Only then did the young girl understand what the man outside was trying to say to her.
“SHE WAS FOLLOWING YOU.”
SECOND PLACE WINNER
Pass It On by Rachel Chen, 13, Coquitlam
Anna strained her eyes to read the dusty letters inscribed on the attic wall: “Release will only come if you pass it on.” Release from what? As Anna wondered, she felt a cold hand slide down her back. She spun around shocked, only to find no one there. That was the first time. Shaking her head, Anna decided to focus on the letters again. No matter how hard she pondered, she couldn’t fathom their meaning.
That was a month ago. She knew what they meant now.
There was always something uncanny about the old house. They moved in six weeks before. After that first time in the attic, Anna heard screams and moans and music from an empty music room. The rusted doors and old windows opened and closed randomly, and worst of all, Anna felt the touch of that cold hand on her back whenever she was alone. She told her mother. Her mother said it was just her imagination.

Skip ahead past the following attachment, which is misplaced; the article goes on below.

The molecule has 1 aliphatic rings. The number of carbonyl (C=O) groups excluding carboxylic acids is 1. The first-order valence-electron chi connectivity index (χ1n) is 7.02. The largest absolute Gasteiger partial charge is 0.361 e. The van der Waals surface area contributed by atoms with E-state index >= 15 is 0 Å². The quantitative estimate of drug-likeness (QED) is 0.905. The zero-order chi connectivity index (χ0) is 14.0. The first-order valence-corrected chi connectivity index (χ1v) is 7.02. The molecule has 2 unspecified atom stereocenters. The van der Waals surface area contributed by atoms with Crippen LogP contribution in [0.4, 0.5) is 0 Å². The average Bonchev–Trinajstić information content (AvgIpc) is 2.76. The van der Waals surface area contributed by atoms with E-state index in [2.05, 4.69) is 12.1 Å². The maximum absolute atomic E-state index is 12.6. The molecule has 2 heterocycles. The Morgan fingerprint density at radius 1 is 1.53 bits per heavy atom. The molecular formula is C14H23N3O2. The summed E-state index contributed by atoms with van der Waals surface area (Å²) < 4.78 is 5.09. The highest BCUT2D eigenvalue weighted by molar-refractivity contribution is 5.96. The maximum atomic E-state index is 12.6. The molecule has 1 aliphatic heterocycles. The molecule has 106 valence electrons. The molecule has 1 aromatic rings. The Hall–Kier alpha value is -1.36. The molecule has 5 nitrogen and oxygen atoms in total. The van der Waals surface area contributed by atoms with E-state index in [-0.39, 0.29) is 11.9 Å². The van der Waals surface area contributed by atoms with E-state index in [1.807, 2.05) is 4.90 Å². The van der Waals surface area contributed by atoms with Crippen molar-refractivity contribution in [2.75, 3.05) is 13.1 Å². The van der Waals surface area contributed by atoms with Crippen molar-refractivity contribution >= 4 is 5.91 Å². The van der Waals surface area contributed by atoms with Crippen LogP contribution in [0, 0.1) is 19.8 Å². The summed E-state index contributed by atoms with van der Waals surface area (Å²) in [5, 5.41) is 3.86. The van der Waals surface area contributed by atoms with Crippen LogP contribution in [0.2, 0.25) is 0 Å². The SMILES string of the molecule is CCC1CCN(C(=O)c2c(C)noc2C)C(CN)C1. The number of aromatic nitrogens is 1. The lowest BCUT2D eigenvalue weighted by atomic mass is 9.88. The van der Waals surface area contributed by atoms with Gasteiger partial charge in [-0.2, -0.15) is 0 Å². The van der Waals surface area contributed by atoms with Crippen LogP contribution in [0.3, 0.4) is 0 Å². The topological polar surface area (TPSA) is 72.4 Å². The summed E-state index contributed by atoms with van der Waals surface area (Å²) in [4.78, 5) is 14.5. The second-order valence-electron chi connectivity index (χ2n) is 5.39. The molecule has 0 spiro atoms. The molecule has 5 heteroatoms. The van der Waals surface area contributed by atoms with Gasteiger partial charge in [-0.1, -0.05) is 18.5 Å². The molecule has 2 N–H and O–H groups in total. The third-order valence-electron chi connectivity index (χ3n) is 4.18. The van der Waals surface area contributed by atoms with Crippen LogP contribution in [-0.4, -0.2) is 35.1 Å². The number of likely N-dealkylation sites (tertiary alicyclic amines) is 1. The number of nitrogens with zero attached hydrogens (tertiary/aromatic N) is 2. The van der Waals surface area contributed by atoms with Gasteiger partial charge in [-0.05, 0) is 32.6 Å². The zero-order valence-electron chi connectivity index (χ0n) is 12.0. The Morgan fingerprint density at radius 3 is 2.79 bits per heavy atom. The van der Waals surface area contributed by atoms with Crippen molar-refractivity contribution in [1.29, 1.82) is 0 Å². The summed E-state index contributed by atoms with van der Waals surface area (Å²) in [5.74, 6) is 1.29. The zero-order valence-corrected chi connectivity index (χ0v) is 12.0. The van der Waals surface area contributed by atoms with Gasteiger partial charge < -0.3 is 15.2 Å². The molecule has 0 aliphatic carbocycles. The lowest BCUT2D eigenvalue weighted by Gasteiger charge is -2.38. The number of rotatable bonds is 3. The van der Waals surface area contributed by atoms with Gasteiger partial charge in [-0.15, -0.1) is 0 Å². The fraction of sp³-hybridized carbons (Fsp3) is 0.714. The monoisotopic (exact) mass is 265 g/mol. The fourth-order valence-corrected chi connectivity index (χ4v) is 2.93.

Anna was in her bedroom. She saw her mom, a mournful expression etched on her face as if it had been imprinted for a thousand years.
“Mom, what’s wrong?” she inquired.
Her mother ignored her, picking up one of her dolls and sadly stroking its hair. She sighed, shook her head and then headed for the door. Anna tried to follow her, but her door closed before she could reach it. Anna desperately tried to open it, but it was locked. Why can’t I get out of my own room? She thought. She stared down at her feet and gasped. Somehow she’d walked through a stool! How can that be? Anna asked herself. She wandered around her room and found she could walk through her closet and desk. She could even walk through her bed! Anna looked down and gaped. Halfway through her bed she saw a blood-stained knife.
Then the memory hit her like a meteor. She remembered.
Her door had creaked open and a pallid, tired girl with a translucent knife in one hand had entered. Anna had frozen as the girl had approached her.
“I have to do this to be free, I’m sorry, I’m sorry….” The words came like a chant from her pale lips.